– The fasteners must be straight and flush with the surface of the shingle, not sunk into the shingle or sticking up at any point.
– Make sure there is correct penetration of the deck as specified by ARMA and the NRCA.
The plastic release film on the back of roofing shingles does not need to be removed. The sole purpose of this tape is to prevent the shingles from sticking together in the package. Once the shingles have been removed from the package and are applied in the correct orientation on the roof, the release tape serves no purpose whatsoever. The shingle sealant, which bonds the shingles together, is located elsewhere on the shingle and will seal succeeding courses of the shingles together on the roof when warmed by the heat of the sun, soon after application.
Hail can affect asphalt roofing shingles. The damage caused by hail can be classified into two groups: Aesthetic Damage and Functional Damage. Aesthetic Damage results in slight granule loss and the life of the shingle is usually not affected. Functional Damage is characterized by substantial granule loss or cracking or penetration of the shingle. Functional Damage may result in short term leaks or a reduction of the life expectancy of the shingle. According to CASMA Technical Bulletin No. 14, there are several factors that impact how roofing shingles perform in hail:
– Size and density of hailstones – Larger heavy stones will cause more severe damage.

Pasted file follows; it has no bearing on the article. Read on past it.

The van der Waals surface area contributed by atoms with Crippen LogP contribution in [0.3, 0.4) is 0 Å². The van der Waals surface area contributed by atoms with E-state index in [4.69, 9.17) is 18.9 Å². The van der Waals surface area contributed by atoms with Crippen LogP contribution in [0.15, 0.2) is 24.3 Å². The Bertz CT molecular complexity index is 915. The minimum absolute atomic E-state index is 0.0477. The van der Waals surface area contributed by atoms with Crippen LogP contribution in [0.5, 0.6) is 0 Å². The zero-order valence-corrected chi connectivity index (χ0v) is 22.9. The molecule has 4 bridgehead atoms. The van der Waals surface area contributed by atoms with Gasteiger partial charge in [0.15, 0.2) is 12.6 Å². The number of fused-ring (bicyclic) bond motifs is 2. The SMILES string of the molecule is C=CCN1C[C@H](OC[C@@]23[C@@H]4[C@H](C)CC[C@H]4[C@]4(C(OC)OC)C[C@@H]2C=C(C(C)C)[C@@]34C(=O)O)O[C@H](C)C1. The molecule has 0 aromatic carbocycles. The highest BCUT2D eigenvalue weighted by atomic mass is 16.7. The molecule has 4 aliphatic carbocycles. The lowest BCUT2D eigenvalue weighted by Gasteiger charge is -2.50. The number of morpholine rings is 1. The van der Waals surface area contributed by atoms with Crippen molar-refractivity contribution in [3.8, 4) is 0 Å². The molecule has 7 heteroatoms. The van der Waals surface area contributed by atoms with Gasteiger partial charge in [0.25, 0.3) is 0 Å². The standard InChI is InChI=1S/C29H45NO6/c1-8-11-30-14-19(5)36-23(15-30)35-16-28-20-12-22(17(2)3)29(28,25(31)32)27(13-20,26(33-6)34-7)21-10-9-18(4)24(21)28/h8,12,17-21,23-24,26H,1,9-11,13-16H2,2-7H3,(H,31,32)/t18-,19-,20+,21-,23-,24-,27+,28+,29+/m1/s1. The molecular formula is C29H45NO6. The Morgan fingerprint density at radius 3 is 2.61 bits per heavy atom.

– Age of the shingles – Newer roofing shingles are more resistant than older shingles, as the asphalt is less brittle and better able to absorb the impact energy.
– Angle of hail impact – Hail which strikes the roof at a 90° angle is more likely to cause shingle fractures, while hail that strikes the roof obliquely is more likely to result in spots of granule loss.
– Temperature – Colder temperature will be more likely to cause fractures as the asphalt will be more brittle than in warmer weather.
– Roof deck conditions – Solid roof decks on moderately spaced trusses offer better support to the shingle surface in resisting hail damage. Shingles on flimsy or rotted decking can be more easily fractured.
Buckling is when ridges form along the length of the shingle, with the ridge spacing usually coincidental with deck board joints. These ridges are caused by the shingle being distorted from the movement of the deck. Buckling can occur with any deck type, but is more common with board decks, and less common on plywood/OSB decks. Buckling can occur when a new roof is installed, even if the old roof did not show any buckles; when the roof is stripped, the deck may be exposed to moisture, causing dimensional changes in the supporting lumber.
The following will help to prevent buckling:
– Apply shingles as specified by the roofing material manufacturer.
– Make sure you have sufficient attic ventilation.
– Decking material should not be exposed to water before or after application.
– Use manufacturer approved wood decking materials and make sure that they are conditioned to be at moisture equilibrium with the job site environment.
– Cover older dimensional lumber decks with a thin plywood sheathing prior to shingle installation.